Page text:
Document Type

Theses, Ph.D

Rights

This item is available under a Creative Commons License for non-commercial use only

Publication Details

A thesis submitted in partial fulfilment of the requirement for the degree of Doctor of Philosophy to School of Electrical and Electronic Engineering Dublin Institute of Technology, 2018.

Abstract

Humidity, temperature and volatile organic compounds (VOCs), particularly ammonia, are key environmental conditions that have a major impact on human comfort, well-being and productivity, as well as on agriculture, food processing and storage, electronic manufacturing and many other industries. This results in the urgent need for the development of sensing technologies allowing rapid detection and accurate measurement of these environmental parameters. Over the past decades many electrical as well as optical sensors have been proposed and demonstrated for environmental applications. However, challenge always exists for these sensors in terms of sensitivity, selectivity, detection limit, speed of response and robustness, where researchers and engineers are still working continuously on improving the performance of these sensors.

Whispering gallery mode (WGM) optical micro-resonators have been shown to be able of detecting minute changes in their environment. This has made them a well-established platform for highly sensitive physical, chemical and biological sensors. Silica micro-resonators with high quality factors and low absorption loss can be fabricated easily at the tip of an optical fiber, and the WGMs in such resonators can be excited by evanescent light coupling using tapered fibers. The aim of this PhD thesis is the development of novel ultra-high sensitivity sensors based on silica micro-spheres functionalized with specific coatings with a particular focus on measurement of water vapor and ammonia concentration in air. A numerical simulation model has been analysed based on perturbation theory to facilitate deep understanding of WGMs in coated micro-sphere resonators and the results of the simulations have been validated by experimental studies.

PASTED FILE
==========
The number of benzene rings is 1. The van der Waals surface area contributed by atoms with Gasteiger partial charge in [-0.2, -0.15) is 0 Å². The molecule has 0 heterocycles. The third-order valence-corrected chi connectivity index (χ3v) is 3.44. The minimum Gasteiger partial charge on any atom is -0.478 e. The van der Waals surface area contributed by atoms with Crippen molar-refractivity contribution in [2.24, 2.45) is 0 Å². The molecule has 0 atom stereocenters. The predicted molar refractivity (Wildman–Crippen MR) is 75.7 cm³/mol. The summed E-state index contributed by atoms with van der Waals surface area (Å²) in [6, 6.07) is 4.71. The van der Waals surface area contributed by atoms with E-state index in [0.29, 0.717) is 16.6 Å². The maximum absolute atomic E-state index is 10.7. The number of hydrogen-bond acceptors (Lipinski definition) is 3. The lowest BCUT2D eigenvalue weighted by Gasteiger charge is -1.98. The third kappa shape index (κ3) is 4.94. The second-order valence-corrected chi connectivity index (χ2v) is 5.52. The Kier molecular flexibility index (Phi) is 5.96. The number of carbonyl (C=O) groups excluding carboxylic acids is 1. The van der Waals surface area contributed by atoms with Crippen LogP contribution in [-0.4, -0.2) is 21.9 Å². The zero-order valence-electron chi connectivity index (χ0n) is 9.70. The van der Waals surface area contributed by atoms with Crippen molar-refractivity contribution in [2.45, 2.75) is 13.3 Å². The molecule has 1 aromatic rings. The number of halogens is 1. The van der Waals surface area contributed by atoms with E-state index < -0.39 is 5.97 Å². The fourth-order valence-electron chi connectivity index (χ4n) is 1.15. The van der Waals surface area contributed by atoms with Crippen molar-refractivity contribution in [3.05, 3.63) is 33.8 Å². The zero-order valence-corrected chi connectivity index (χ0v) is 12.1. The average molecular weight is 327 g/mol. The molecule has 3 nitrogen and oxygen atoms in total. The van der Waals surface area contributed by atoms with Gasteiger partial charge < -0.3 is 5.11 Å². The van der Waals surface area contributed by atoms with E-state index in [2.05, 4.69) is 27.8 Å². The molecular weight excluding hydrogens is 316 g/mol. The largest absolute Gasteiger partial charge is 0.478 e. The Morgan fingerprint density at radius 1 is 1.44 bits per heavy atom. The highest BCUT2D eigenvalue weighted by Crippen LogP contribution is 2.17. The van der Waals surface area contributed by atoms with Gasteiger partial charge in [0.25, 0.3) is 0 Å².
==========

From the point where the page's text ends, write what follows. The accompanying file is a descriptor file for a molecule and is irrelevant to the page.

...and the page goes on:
Relationship between key design parameters of the sensor such as microsphere size, thickness of the coating layer, tapered fiber waist diameter, its Q factor and sensitivity has been investigated and established. A novel high sensitivity relative humidity (RH) sensor based on an agarose-coated spherical micro-resonator has been proposed and experimentally demonstrated. The sensor’s spectrum shows a wavelength shift of approximately 518 pm corresponding to a relative humidity change of 40% RH. Detailed experimental investigation of the influence of the agarose coating thickness on the sensor’s humidity response has been carried out and correlated with the analytical model results. Sensor’s performance in very low humidity environments (<10% RH) has been studied. It has been demonstrated that the proposed sensor is capable of detecting water molecules concentration in air in the order of parts per million (ppm) with good repeatability, low hysteresis and long-term stability.

A novel ultra-sensitive ammonia sensor has been proposed and developed by coating a porous silica gel on a microsphere acting as the sensing head. The sensor offers high resolution and the lowest reported to date detection limit of 0.16 ppb with response and recovery times of 1.5 s and 3.6 s respectively. Finally, a novel approach to simultaneous measurement of ammonia vapors and humidity in air with high resolution has been proposed and demonstrated experimentally. In the proposed two-parameter sensor WGMs are exited at the same time in an array of two micro-spheres coated with different polymers, namely, silica gel and agarose hydrogel, coupled to a single adiabatic fiber taper. The method can be further expanded to achieve sensing of multiple chemical and biological quantities utilizing various coatings and possibly increasing the number of sensors within the array, thus reducing the cost of sensors interrogation.

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